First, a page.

23andMe, the DNA company, offered free tests to 1,000 of the Davosati, unlocking our DNA for each of us, telling us about certain genetic propensities, identifying our heritage, and opening up a new social network of the gene.
We went to a booth in the fancy party hotel and spit — and spit and spit and spit some more — into a plastic tube and created a web account. Investor Esther Dyson even brought a few kits with her to the fancy final-night dinner party and had moguls salivating. In a few weeks, I’ll have my report back. This one is on the house for Davos participants. Otherwise, it costs $1,000.
I’ll confess that it is a little freaky. I’m unlocking secrets that have been with me since birth and my family since Adam. In there could be my fate, God forbid, if I have a propensity toward one disease or another. There goes a bit of free will out the window. On the other hand, if I can avoid disease because I am informed, I’ve just gained more power.
I also am dying to get the report on my ancestry. It is filled with mystery because my family tree grew on the rocky slopes of Appalachia. That is, we’re hillbillies. My grandfather’s father is unknown — we think his name was (and thus mine should be) Reilly (or is that Riley?), but we’re not sure. So for all I know, I’m Irish. My wife looked at pictures of my grandmother on the other side and insists she looks black. So maybe I’m African. We all want to know our roots. I was jealous of my wife’s ability to track her family to Germany and for us to meet them. I’ll never be invited to the Reilly family reunion.
It’s just information, my DNA. That was the point made by Craig Venter and Richard Dawkins at the DLD conference in Munich last week. Venter pretty has pretty much proven that he could take my DNA and put it in you and suddenly you’d be blogging and talking fast. We are merely vessels — media — for the data in our DNA.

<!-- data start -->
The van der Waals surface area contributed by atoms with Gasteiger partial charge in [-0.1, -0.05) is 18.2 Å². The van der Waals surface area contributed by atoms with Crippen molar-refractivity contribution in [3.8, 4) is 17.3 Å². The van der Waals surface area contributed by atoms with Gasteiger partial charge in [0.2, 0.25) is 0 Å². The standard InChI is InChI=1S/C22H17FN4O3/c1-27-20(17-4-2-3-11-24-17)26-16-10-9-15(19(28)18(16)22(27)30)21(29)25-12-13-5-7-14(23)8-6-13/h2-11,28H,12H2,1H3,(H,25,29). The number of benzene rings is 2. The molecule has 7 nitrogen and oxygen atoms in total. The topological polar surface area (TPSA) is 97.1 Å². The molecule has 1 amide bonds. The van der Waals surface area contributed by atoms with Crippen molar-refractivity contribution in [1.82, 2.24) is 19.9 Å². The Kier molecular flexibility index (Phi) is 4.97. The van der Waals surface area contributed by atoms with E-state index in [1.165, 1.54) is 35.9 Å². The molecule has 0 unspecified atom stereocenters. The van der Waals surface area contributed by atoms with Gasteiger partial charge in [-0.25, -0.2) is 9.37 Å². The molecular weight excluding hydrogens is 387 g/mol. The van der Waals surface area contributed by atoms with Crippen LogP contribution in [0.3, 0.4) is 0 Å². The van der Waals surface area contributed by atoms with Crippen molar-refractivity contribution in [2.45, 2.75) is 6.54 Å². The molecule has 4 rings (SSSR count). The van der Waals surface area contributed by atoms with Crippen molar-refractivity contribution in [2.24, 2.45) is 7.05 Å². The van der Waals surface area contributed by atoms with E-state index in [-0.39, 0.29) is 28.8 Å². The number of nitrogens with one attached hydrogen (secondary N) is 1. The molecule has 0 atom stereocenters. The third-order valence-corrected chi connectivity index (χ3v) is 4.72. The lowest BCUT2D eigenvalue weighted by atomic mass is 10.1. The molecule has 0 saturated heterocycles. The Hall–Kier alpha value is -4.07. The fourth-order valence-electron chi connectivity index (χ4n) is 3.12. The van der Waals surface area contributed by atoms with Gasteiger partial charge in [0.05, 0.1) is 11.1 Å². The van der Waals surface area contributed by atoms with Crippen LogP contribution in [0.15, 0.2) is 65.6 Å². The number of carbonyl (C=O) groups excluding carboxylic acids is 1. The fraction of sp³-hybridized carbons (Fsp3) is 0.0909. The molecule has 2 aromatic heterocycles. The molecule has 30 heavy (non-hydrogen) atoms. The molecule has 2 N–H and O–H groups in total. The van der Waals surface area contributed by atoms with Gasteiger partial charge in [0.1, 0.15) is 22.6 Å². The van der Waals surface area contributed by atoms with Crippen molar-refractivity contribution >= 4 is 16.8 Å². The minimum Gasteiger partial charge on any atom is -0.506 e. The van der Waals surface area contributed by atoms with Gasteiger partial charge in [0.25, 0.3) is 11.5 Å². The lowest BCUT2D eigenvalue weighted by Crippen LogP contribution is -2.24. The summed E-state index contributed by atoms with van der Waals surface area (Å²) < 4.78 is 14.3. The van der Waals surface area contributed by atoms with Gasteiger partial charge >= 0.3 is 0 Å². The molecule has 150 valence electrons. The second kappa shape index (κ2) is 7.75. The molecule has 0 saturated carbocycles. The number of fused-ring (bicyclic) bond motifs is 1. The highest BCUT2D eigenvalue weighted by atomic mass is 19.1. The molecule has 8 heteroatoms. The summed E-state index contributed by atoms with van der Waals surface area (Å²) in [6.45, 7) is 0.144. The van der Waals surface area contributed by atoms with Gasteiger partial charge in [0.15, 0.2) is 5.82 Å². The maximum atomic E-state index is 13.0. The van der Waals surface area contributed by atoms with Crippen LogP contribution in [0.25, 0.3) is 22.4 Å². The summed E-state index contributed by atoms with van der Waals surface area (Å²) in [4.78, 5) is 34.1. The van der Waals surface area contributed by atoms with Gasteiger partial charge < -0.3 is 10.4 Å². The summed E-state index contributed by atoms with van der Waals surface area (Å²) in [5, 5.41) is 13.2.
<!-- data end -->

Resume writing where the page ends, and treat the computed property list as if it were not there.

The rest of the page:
Does this give me fantasies of cloning myself? No. There are enough of me. And if another of me turned out to be wildly successful, I’d feel like such a failure.
It’s hard to imagine that I’ll end up joining some social network around my genes, but I won’t rule it out, especially if there turns out to be a problem. As I’ve recounted here, by revealing my heart condition (atrial fibrillation; in control; thanks for asking), I’ve gained support and information from the experience of others. It even helped that Tony Blair had the same condition treated, because the media covered it and linked to yet more resources.
I’m sure doctors are hating this. At the Davos session I moderated on stimulation (no, not that kind), I sat next to two doctors who hated their patients coming in with information on the internet. They complained that some had misinformation and some were suffering from online-induced hypochondria. I argued back that their response should be to point their patients to good and reliable information resources online. I said that they, like media, should act as curators.
So unlocking our DNA may well link us to communities of information that can be helpful.
Finally, I wonder whether there’s information in aggregate that will come out of this new industry. Can we discover more linkages between disease and genes because there is now more data that we provide in return? In other words, maybe the lung blowouts that I share with my father (and Patty Hearst, by the way — another celebrity disease connection) can be attached to a gene if enough of us report the condition and turn out to have common elements in our DNA.
And with this free offer from 23andMe at Davos, perhaps the company will be able to find out just how weak the gene pool of the rich and powerful really is.
I’ll report back when I get my data.